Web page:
At about 2am on November 16, 1989, Salvadoran soldiers burst into the home of six Jesuit priests teaching at the University of Central America. They proceeded to slaughter them.
Father Ignacio Ellacuria was the main target, according to evidence gathered after the 1992 peace accords that ended the long civil war in El Salvador.
Since the 1980 assassination of Archbishop Oscar Romero, Ellacuria had been the Catholic church's most outspoken defender of the poor, offending the Salvadorian military.
"He had been hated by them since the very beginning of the war", Father Tim McMahon, who had worked in El Salvador with the priests, told the November 6 Kansas City Catholic Key newspaper.
"He picked up the role of Romero, and kept demanding a just peace", he said. "They couldn't shut him up or disprove him, so he had to be wiped out."
The other priests, Ignacio Martin-Baro, Segundo Montes, Amando Lopez, Juan Ramon Moreno and Joaquin Lopez y Lopez, were all murdered to eliminate witnesses. Their housekeeper, Julia Elba Ramos, and her 15-year-old daughter Celina, who had chosen to stay that night at the priests' residence for safety, were killed in their beds.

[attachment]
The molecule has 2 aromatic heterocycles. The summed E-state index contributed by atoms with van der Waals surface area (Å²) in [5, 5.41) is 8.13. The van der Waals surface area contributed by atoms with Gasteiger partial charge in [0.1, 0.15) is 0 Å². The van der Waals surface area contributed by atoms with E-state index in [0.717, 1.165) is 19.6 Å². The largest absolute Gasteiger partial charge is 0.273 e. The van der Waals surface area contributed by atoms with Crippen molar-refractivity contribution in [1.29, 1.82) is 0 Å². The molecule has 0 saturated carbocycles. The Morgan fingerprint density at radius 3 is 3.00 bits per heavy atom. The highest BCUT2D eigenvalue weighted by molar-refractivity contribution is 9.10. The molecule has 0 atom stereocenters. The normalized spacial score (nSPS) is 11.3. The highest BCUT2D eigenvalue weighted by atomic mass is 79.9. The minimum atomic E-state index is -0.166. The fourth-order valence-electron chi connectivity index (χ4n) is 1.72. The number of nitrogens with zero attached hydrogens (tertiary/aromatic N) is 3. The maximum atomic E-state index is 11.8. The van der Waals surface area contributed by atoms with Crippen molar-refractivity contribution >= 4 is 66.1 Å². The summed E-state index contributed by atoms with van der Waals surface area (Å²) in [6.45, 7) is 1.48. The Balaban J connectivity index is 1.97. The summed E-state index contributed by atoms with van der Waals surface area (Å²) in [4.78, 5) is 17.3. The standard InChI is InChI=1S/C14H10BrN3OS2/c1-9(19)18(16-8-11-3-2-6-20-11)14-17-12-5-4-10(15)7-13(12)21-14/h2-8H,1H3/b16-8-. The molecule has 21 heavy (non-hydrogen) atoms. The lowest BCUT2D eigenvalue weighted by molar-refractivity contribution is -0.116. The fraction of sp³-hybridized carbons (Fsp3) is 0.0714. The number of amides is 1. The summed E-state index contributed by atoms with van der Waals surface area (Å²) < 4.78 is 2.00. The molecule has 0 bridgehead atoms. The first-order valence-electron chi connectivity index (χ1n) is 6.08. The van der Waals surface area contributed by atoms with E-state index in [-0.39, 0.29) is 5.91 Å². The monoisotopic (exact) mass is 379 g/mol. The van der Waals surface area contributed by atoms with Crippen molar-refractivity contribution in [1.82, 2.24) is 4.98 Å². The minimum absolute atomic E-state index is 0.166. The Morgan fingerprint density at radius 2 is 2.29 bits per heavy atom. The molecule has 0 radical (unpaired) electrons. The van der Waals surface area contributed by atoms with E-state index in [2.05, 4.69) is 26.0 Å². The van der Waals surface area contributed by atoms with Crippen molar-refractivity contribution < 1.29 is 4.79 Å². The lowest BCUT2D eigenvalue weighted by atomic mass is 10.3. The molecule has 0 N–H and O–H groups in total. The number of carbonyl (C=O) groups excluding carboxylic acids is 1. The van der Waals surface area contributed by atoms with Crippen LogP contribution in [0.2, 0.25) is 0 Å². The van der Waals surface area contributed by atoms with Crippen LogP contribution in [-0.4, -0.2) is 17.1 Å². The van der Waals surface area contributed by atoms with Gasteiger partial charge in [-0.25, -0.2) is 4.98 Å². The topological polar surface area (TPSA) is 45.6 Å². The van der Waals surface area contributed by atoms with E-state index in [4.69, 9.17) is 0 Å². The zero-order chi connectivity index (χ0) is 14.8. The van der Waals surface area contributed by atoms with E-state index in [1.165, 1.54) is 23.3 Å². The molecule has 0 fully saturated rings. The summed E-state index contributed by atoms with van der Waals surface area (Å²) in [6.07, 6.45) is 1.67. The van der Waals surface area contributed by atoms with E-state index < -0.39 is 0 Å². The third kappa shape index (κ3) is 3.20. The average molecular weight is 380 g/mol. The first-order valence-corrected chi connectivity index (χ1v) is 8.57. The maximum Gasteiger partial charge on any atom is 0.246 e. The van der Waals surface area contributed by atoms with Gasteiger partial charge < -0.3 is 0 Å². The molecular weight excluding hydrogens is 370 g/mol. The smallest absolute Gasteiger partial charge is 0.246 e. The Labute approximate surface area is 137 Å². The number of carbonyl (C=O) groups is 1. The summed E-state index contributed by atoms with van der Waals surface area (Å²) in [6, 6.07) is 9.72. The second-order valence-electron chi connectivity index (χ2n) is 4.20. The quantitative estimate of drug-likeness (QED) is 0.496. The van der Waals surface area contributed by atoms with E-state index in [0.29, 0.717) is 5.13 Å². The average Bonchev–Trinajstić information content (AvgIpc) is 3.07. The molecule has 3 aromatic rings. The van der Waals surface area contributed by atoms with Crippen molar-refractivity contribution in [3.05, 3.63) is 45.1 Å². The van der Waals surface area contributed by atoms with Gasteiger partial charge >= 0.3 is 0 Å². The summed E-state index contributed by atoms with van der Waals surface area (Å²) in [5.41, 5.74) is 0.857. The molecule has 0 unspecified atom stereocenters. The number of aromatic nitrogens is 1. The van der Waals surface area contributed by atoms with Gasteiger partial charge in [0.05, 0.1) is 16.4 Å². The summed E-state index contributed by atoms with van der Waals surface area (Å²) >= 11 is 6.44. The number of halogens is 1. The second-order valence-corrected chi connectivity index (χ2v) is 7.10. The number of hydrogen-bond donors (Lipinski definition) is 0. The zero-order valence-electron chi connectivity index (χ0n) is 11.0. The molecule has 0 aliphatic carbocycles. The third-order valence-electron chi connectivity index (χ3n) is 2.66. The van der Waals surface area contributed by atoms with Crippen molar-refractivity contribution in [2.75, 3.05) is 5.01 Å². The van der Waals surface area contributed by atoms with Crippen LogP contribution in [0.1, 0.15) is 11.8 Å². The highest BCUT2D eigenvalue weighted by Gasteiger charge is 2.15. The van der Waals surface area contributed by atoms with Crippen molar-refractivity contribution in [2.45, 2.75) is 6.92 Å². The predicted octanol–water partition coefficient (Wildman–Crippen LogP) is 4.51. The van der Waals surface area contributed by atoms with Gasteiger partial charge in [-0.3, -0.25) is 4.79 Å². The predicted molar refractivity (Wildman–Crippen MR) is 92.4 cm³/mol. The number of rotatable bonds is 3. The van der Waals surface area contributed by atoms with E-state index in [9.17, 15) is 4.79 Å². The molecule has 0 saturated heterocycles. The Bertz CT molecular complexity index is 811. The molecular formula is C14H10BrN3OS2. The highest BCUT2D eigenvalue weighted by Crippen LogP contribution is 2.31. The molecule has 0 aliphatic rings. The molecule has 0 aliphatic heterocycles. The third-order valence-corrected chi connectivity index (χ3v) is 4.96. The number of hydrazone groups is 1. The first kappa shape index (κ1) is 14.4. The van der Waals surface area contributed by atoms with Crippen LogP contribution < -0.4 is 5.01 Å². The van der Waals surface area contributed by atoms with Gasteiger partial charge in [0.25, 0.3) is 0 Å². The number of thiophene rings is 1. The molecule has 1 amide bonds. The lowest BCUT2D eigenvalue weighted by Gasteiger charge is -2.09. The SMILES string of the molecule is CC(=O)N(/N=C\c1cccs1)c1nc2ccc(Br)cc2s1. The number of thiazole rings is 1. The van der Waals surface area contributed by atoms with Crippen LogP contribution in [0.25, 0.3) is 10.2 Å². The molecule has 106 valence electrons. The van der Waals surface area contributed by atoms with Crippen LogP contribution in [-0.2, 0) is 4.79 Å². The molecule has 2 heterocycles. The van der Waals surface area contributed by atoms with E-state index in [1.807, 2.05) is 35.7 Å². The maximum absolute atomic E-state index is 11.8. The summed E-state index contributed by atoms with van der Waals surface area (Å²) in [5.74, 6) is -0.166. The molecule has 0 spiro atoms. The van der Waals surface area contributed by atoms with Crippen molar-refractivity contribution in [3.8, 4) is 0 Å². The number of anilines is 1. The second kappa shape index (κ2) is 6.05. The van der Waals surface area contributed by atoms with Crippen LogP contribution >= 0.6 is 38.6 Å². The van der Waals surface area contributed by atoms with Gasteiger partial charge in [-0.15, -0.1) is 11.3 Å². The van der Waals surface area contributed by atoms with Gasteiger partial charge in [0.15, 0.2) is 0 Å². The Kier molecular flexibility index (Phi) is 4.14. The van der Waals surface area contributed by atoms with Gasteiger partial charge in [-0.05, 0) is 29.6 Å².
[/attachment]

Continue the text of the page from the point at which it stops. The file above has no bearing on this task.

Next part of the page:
It is estimated that more than 75,000 people died in the liberation struggle in El Salvador, which was characterised by extreme brutality committed by military death squads.
"The real cause of the civil war was unbridled selfishness and greed, and brutal oppression", McMahon said.
"Entire villages had been massacred and wiped from the face of the earth. Thousands of ordinary folks had been killed. Finally, when the military ordered the murders of six priests, the world got shocked."
The Jesuits were renowned for teaching at the university during the week and then spending their weekends ministering in the countryside to the poor. They were popular for advancing the radical ideas of Liberation Theology.
Jon Sobrino, a priest who survived the attack because he was out of the country at the time, returned to El Salvador and has continued as a liberation theologian, writing such books as The Principle of Mercy: Taking the Crucified People from the Cross.
In 2007, the Vatican reprimanded him and said his ideas were "erroneous or dangerous and may cause harm to the faithful".
Two military officers, including Salvadoran army colonel Guillermo Alfredo Benavides Moreno, were convicted of organising the murders, after an international campaign demanded justice.
The US Congress passed a motion of remembrance for the six murdered priests, and Julia Elba Ramos and Celina Mariset Ramos, on September 22. None of the many US officials who helped fund, train and organise the Salvadoran death squads have ever been charged.